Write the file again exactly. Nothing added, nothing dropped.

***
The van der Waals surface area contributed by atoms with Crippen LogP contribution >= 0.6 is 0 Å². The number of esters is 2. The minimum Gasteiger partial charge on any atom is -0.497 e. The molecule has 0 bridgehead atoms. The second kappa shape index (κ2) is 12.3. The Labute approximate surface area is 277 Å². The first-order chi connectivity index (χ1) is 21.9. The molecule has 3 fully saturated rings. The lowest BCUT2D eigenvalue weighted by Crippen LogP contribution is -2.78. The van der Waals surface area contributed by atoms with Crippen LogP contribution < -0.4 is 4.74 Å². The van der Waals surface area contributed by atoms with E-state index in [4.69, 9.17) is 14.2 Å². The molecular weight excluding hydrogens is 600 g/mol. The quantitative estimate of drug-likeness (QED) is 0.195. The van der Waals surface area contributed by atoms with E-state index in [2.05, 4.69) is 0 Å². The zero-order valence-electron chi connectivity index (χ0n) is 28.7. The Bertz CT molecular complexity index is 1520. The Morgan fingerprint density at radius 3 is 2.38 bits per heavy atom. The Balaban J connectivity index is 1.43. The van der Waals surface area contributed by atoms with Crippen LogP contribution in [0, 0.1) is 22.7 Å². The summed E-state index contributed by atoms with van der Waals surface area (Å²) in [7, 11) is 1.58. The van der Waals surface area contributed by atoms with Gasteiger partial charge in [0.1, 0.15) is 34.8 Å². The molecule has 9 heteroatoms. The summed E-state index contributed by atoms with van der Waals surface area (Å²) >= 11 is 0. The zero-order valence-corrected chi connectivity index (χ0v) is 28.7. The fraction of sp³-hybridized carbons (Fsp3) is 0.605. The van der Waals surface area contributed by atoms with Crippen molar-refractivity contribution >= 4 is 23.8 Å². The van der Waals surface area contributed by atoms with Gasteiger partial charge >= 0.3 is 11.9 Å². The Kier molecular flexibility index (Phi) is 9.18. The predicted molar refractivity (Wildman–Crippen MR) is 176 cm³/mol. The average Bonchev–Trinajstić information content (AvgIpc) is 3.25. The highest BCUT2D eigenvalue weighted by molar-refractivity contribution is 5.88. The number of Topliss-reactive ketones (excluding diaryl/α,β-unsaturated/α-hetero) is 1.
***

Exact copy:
The van der Waals surface area contributed by atoms with Crippen LogP contribution >= 0.6 is 0 Å². The number of esters is 2. The minimum Gasteiger partial charge on any atom is -0.497 e. The molecule has 0 bridgehead atoms. The second kappa shape index (κ2) is 12.3. The Labute approximate surface area is 277 Å². The first-order chi connectivity index (χ1) is 21.9. The molecule has 3 fully saturated rings. The lowest BCUT2D eigenvalue weighted by Crippen LogP contribution is -2.78. The van der Waals surface area contributed by atoms with Crippen LogP contribution < -0.4 is 4.74 Å². The van der Waals surface area contributed by atoms with E-state index in [4.69, 9.17) is 14.2 Å². The molecular weight excluding hydrogens is 600 g/mol. The quantitative estimate of drug-likeness (QED) is 0.195. The van der Waals surface area contributed by atoms with E-state index in [2.05, 4.69) is 0 Å². The zero-order valence-electron chi connectivity index (χ0n) is 28.7. The Bertz CT molecular complexity index is 1520. The Morgan fingerprint density at radius 3 is 2.38 bits per heavy atom. The Balaban J connectivity index is 1.43. The van der Waals surface area contributed by atoms with Crippen LogP contribution in [0, 0.1) is 22.7 Å². The summed E-state index contributed by atoms with van der Waals surface area (Å²) in [7, 11) is 1.58. The van der Waals surface area contributed by atoms with Gasteiger partial charge in [0.1, 0.15) is 34.8 Å². The molecule has 9 heteroatoms. The summed E-state index contributed by atoms with van der Waals surface area (Å²) >= 11 is 0. The zero-order valence-corrected chi connectivity index (χ0v) is 28.7. The fraction of sp³-hybridized carbons (Fsp3) is 0.605. The van der Waals surface area contributed by atoms with Crippen molar-refractivity contribution >= 4 is 23.8 Å². The van der Waals surface area contributed by atoms with Gasteiger partial charge >= 0.3 is 11.9 Å². The Kier molecular flexibility index (Phi) is 9.18. The predicted molar refractivity (Wildman–Crippen MR) is 176 cm³/mol. The average Bonchev–Trinajstić information content (AvgIpc) is 3.25. The highest BCUT2D eigenvalue weighted by molar-refractivity contribution is 5.88. The number of Topliss-reactive ketones (excluding diaryl/α,β-unsaturated/α-hetero) is 1.